I don’t know of a single wine aficionado who hasn’t been concerned about this year’s grapes coming from the flooded areas of the wine region of northern California. Rain is normally a good thing for vineyards, but when it comes at the rate of 9 inches in 24 hours, well, that’s not so good. According to reports, in certain vineyards, it was impossible to see a single vine.
What will all this water mean for the 2006 growing year and harvest in the vineyards of Sonoma, and especially Napa? Well, luckily, the news isn’t grim. In fact, if northern California’s wine country had to sustain floods, this is the ideal time of year to do it. Since it’s the dormant season for grapes, most vineyard owners and winemakers aren’t worried. Sonoma County’s agricultural commissioner Lisa Correia says, “Orchards and vineyards aren’t actively growing, so typically they can withstand a couple of weeks’ worth of water. It’s not something that will kill the plants, as long as the standing water doesn’t last too long.” Had the floods come in March when the grape buds are at their most sensitive, or at harvest time in the fall'that would have been another story altogether.
According to James A. Wolpert, chairman of the enology and viticulture department at the University of California, Davis, damage to the vineyards in Napa is not so much due to the flooding itself. The vines are dormant and can withstand as many as two to four weeks underwater. However, what is at risk due to flooding is the infrastructure of the vineyards. The floodwater “carries with it lots of limbs and debris and that catches up in the wires and in the trellis system and can cause considerable damage to vineyards as a result of that flow.”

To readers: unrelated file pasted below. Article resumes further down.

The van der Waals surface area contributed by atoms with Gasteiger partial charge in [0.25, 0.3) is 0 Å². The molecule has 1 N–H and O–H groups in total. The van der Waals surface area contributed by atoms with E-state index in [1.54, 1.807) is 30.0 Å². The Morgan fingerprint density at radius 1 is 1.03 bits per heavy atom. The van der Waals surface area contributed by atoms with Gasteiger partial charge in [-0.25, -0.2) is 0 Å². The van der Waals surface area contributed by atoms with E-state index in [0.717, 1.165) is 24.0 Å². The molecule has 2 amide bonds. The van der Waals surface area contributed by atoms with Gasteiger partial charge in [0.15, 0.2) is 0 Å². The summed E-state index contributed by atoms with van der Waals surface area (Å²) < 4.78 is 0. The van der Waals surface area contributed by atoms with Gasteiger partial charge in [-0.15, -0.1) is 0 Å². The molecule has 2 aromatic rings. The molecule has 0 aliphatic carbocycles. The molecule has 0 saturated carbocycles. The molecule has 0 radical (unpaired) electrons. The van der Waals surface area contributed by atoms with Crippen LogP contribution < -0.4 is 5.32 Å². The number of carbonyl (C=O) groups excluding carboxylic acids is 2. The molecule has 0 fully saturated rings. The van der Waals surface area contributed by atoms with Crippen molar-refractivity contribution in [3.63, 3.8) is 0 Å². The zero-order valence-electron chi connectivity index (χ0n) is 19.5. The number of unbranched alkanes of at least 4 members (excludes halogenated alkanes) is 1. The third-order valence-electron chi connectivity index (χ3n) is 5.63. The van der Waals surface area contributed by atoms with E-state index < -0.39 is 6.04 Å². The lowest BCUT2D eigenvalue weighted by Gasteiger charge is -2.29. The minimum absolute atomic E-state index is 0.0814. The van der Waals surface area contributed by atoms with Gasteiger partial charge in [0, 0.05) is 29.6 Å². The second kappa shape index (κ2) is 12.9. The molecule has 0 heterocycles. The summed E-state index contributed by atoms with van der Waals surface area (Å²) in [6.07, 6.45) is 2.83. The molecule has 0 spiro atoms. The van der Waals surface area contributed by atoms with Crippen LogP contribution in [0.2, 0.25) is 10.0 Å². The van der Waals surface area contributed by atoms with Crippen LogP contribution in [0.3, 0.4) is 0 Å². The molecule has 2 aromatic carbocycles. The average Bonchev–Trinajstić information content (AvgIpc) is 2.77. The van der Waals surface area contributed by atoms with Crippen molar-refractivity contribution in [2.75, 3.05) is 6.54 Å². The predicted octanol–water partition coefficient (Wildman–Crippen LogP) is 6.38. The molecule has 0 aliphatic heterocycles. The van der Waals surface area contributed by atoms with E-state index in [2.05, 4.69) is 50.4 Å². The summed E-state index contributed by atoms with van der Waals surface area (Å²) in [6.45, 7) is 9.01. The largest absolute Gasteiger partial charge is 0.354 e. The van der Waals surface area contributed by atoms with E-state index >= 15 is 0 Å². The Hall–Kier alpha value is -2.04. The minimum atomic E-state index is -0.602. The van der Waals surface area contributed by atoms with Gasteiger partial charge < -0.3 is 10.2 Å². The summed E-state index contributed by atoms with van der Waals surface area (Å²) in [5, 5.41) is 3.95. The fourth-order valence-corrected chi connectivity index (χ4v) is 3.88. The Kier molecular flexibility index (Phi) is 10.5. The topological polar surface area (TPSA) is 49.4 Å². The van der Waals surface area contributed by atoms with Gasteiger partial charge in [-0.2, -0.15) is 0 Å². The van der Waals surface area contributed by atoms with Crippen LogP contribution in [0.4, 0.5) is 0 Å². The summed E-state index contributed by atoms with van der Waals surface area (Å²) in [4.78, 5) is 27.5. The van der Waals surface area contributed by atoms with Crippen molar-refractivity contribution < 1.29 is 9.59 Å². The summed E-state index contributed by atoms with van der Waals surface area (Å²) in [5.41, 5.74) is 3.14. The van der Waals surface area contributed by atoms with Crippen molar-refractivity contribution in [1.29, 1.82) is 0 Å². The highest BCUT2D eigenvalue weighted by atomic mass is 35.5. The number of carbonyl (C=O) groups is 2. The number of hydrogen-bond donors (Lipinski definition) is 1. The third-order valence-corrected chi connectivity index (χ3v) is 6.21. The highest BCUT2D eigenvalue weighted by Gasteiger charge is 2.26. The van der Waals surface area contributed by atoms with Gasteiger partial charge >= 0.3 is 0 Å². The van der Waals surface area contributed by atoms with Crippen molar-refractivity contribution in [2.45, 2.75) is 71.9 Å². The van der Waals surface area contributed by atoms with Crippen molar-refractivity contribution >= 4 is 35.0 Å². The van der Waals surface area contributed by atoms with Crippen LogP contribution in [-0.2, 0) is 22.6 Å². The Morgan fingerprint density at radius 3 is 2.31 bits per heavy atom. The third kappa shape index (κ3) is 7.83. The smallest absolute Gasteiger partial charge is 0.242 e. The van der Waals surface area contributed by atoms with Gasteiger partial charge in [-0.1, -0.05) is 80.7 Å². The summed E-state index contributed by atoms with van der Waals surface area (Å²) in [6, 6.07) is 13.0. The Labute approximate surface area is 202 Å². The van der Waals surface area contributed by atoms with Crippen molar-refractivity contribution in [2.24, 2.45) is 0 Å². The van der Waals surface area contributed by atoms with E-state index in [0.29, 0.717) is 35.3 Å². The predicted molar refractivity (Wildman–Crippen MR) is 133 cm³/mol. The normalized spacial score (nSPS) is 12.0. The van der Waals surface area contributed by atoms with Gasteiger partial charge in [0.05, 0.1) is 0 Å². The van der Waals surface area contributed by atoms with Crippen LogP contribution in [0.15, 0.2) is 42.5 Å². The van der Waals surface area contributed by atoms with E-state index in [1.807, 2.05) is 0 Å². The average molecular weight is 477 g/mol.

So of most concern to vintners and grape growers in rain-soaked California other than the vines themselves is the infrastructure of those vineyards. Many have complex underground systems to provide water to the grapes in summertime. And tractor movement in the vineyards becomes difficult or impossible once debris and tree limbs get into the trellis systems of the vineyards, so all the debris has to be removed largely by hand. Still, James Wolpert says in regard to how the floods might affect wine prices, “It’s not like Katrina and gas prices. There’s nothing like that in store.” Ultimately, there are 900,000 acres of grapes in California and only a few thousand were flooded. “We’ll get through this just fine,” concludes Wolpert.
So don’t run out and start hoarding Napa Valley and Sonoma wines just yet. As they say, a little rain never hurt nothin’.
SIPS: In last week’s “end of 2005” Grapevine column, I mentioned that I thought it was somewhat silly to annually name year’s end best wines. Some of you disagree. So although we’re only two weeks into 2006, I’m going to go ahead and name the Best Wine of 2006. What the heck, let’s just get it over with. Barring an unexpected inheritance from an unknown rich relative, the wine I will undoubtedly drink more of than any other in 2006 will be House Wine. No, I mean it will really be House Wine. My favorite recent red wine discovery is a blend of Cabernet Sauvignon (58 percent), Merlot (32 percent), Syrah (9 percent) and Cabernet Franc (1 percent) from the Colombia Valley in Washington called House Wine, produced by The Magnificent Wine Company of Prosser, Washington. This velvety blend is so smooth and subtle, with lovely chocolate/cocoa and currant notes, that it’s hard to believe it sells for a mere $10.95. Maybe one reason the price is so low is due to the minimalist bottling and graphics. When you look for this wine in the stores, just look for a simple, black-and-white label with a drawing of a house and the words House Wine etched in what looks like magic marker.